For more than a decade, Maine has made great progress in removing offensive place names from the state’s landscape.
Last week, the coastal town of Wiscasset took a large step backward by giving approval to a proposal to name a private road Redskin’s Drive.
The 3-1 vote in favor of the road name was, in part, a reflection of the selectmen’s anger at a decision made by the regional school board in 2011, which changed Wiscasset High School’s mascot from the Redskins to the Wolverines.
“The three who voted for it are all graduates of Wiscasset High School,” said vice chairman of the board Ben Rines, who voted to approve the road name. “I just looked at it as the neighborhood wanting to recognize their high school heritage.”
Rines, who said he graduated from Wiscasset High School in 1971, said the Regional School Unit 12 board of directors “took the name away. The people of Wiscasset didn’t have a say in it. In that sense, there’s a lot of pent-up frustration in the town. Most of us, it’s all we’ve ever known.”
School consolidation — and the creation of regional school boards where towns once oversaw their schools — remains controversial. But approving a racist name for a road does nothing to prove a point about local control.
As part of the 2011 debate, which included the RSU 12 board voting to immediately end the use of the Redskins name, then reinstating it for the remainder of that school year, a board member set the right standard.
“It’s the Golden Rule,” RSU 12 board member Kim Andersson, of Wiscasset, said at that time. “Our neighbors have told us that this is offensive to them. … It doesn’t matter if we think so or not.”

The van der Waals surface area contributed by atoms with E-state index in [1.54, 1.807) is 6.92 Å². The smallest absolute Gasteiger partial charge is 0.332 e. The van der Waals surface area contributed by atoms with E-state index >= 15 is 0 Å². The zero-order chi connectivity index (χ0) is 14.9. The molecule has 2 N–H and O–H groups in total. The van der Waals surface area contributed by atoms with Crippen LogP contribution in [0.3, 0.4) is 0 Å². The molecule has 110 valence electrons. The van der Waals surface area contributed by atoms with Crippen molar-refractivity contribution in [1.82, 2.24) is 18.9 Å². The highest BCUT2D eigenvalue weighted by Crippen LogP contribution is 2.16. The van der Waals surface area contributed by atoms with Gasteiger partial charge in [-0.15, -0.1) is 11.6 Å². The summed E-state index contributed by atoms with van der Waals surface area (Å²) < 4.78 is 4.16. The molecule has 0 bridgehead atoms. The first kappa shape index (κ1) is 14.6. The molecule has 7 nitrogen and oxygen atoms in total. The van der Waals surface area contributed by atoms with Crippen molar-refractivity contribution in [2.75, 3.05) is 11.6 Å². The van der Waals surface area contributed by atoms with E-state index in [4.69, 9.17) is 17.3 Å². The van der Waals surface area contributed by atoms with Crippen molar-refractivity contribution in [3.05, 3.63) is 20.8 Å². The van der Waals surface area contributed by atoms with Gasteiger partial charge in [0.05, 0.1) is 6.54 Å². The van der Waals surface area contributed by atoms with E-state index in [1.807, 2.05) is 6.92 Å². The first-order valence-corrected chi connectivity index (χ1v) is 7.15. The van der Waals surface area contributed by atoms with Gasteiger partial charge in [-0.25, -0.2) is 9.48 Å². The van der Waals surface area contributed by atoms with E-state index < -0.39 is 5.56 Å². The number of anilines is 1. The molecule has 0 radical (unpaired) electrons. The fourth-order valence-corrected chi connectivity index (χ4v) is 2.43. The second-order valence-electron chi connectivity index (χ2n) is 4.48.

Maine’s Native Americans have said they find the name offensive. That should be enough to prompt others to stop using it.
And it has been for most. Nearly 30 Maine schools, from elementary schools to colleges, have changed their mascots and team nicknames in recent years. The four schools that used Redskins — Scarborough’s junior and high schools and Wiscasset’s and Sanford’s high schools — have changed their nicknames. Braves, Chiefs and Indians have also been dropped by schools across the state.
Nationally, there is growing pressure for the Washington Redskins football team to change its name.
Previously, in 2001, then-Gov. Angus King signed a law requiring the removal of “squaw,” or “squa,” from Maine geographic features, locations and highway signs. This was an expansion of a 1977 law removing the offensive name “nigger” from the state’s landscape.
This shows that as public understanding of offense names spread, needed changes were made.
It is unfortunate the Wiscasset selectmen chose to move backwards.